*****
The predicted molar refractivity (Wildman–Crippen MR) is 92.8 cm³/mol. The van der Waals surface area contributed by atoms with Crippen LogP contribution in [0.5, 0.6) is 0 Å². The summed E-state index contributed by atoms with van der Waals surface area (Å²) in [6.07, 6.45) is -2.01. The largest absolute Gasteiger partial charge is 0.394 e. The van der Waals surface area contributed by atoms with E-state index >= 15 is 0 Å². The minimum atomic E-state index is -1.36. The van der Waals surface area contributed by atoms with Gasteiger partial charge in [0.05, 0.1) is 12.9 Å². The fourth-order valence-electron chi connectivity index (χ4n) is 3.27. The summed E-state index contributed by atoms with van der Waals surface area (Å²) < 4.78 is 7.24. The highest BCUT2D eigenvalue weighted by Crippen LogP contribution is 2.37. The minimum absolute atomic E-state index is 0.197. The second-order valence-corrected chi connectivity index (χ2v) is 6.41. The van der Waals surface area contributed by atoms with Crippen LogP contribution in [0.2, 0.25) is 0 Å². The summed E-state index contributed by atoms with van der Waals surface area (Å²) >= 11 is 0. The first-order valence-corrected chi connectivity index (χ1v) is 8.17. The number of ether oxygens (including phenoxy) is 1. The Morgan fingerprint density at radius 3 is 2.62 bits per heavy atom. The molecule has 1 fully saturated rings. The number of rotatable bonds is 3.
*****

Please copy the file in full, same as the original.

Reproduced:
The predicted molar refractivity (Wildman–Crippen MR) is 92.8 cm³/mol. The van der Waals surface area contributed by atoms with Crippen LogP contribution in [0.5, 0.6) is 0 Å². The summed E-state index contributed by atoms with van der Waals surface area (Å²) in [6.07, 6.45) is -2.01. The largest absolute Gasteiger partial charge is 0.394 e. The van der Waals surface area contributed by atoms with E-state index >= 15 is 0 Å². The minimum atomic E-state index is -1.36. The van der Waals surface area contributed by atoms with Gasteiger partial charge in [0.05, 0.1) is 12.9 Å². The fourth-order valence-electron chi connectivity index (χ4n) is 3.27. The summed E-state index contributed by atoms with van der Waals surface area (Å²) < 4.78 is 7.24. The highest BCUT2D eigenvalue weighted by Crippen LogP contribution is 2.37. The minimum absolute atomic E-state index is 0.197. The second-order valence-corrected chi connectivity index (χ2v) is 6.41. The van der Waals surface area contributed by atoms with Crippen LogP contribution in [0.2, 0.25) is 0 Å². The summed E-state index contributed by atoms with van der Waals surface area (Å²) >= 11 is 0. The first-order valence-corrected chi connectivity index (χ1v) is 8.17. The number of ether oxygens (including phenoxy) is 1. The Morgan fingerprint density at radius 3 is 2.62 bits per heavy atom. The molecule has 1 fully saturated rings. The number of rotatable bonds is 3.